Monday's announcement that Rep. Trey Radel had submitted his resignation from the U.S. Congress sent shock waves through the 19th District of Florida which he served in Washington, D.C., for less than a year.
On Nov. 20, Radel pleaded guilty to a misdemeanor charge of cocaine possession and was sentenced to one year of probation. He admitted to purchasing 3.5 grams of cocaine from an undercover federal agent on Oct. 29 in D.C. He subsequently entered a month-long rehab program at a substance abuse facility in Naples in December.
Radel sent letters of resignation, effective 6:30 p.m. Monday, to House Speaker John Boehner, Florida Governor Rick Scott and Secretary of State Ken Detzner.
"Unfortunately, some of my struggles had serious consequences. While I have dealt with those issues on a personal level, it is my belief that professionally I cannot fully and effectively serve as a United States Representative to the place I love and call home, Southwest Florida," Radel wrote in the letter.
The resignation sparked reaction from colleagues and constituents in Southwest Florida, some of whom had called for his resignation.
"I believe it is the best decision for our congressional district and our nation, and I can't help but think it is best for Trey as well," said Lee County Sheriff Mike Scott, who has been among Lee County leaders who had called for Radel to step down.
State Senator Lizbeth Benacquisto also said it was the proper action.
"Today I want to recognize and commend Trey for making the right decision," Benacquisto said. "He has acknowledged that his recovery requires a focus solely on his health and the well being of his family. Trey, his wife Amy, and their precious son have been and will remain in my prayers. This announcement also makes it clear that Southwest Florida families will soon choose a new voice to represent them in Congress."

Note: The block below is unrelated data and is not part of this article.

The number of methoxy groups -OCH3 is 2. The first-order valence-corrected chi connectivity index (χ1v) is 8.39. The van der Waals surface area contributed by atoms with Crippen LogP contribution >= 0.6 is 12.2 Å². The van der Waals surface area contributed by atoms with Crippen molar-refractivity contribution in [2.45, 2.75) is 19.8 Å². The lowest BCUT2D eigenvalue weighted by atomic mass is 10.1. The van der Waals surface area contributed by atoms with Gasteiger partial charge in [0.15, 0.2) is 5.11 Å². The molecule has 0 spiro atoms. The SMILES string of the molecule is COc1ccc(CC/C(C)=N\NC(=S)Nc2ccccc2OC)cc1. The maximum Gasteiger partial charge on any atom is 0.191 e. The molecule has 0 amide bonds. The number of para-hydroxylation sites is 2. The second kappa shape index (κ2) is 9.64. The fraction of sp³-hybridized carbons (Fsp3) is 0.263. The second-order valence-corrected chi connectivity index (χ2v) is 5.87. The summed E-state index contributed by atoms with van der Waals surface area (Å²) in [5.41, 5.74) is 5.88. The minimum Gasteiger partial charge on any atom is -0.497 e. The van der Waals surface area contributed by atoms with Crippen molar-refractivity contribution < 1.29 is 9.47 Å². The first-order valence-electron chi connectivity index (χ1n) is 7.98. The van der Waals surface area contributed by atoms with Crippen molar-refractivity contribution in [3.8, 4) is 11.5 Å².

Benacquisto, the GOP Senate majority leader, said she is weighing a bid to replace Radel.
"I will consider the best way I can be of service to Florida and our region," said Benacquisto. "This includes talking to my neighbors, my friends, and my family to seek their guidance moving forward."
Several GOP leaders and Gov. Scott had asked Radel to resign, but he pledged to stay in office and rebuild trust. It is now up to Gov. Scott to set a date for a special election to fill Radel's seat.
Cape Coral's Gary Aubuchon, who served six years in the Florida House, will not be one of these candidates.
"No, but I look forward to seeing who will run in the special election and support my candidate," said Aubuchon. "I'm glad that now we can move forward on this issue. I'm happy for Trey and his family as they try to overcome this addiction. It's an opportunity for Southwest Florida to move forward and think about who our next Representative will be."
Former Florida House member Dr. Paige Kreegel of Punta Gorda filed the required paperwork earlier this month to run for Radel's seat in the next election, which now appears to be a special election. He ran unsuccessfully against Radel for the 19th District seat in 2012.
In announcing his candidacy, Kreegel said, "Our current one (Representative) is no longer acceptable for obvious reasons."
Former Rep. Connie Mack IV, who represented the area for eight years before a failed run for Senate, has been mentioned as a possible candidate. According to an Associated Press report, Mack declined to comment Monday on whether he would mount a campaign, but hinted at a possible bid. In a statement, he said Radel's resignation was "the right decision" and wished the congressman's family well.
"Now it's time for Southwest Florida to elect a new Congressman who will be a tireless champion of our shared mainstream conservative values," Mack said, citing his own plan for deficit reduction.
Upon returning to Washington earlier this month, Radel apologized to Republican colleagues and assured them that he had found a support group. Political pressure continued to build as the House Ethics Committee said it was launching a formal investigation of Radel.
The Citizens for Responsibility and Ethics in Washington (CREW) welcomes the news of Radel's resignation, but believes it is overdue and cited the timing of the announcement as suspicious.
"As CREW asked before, who introduced the first-term lawmaker to his drug dealer? Further, we know Rep. Radel shared his cocaine with others. Who exactly?" said CREW executive director Melanie Sloan. "Given his short tenure in D.C., Rep. Radel most likely spent his free time with other members of Congress and Hill staff. The congressman's resignation should in no way derail the ethics investigation stemming from this incident."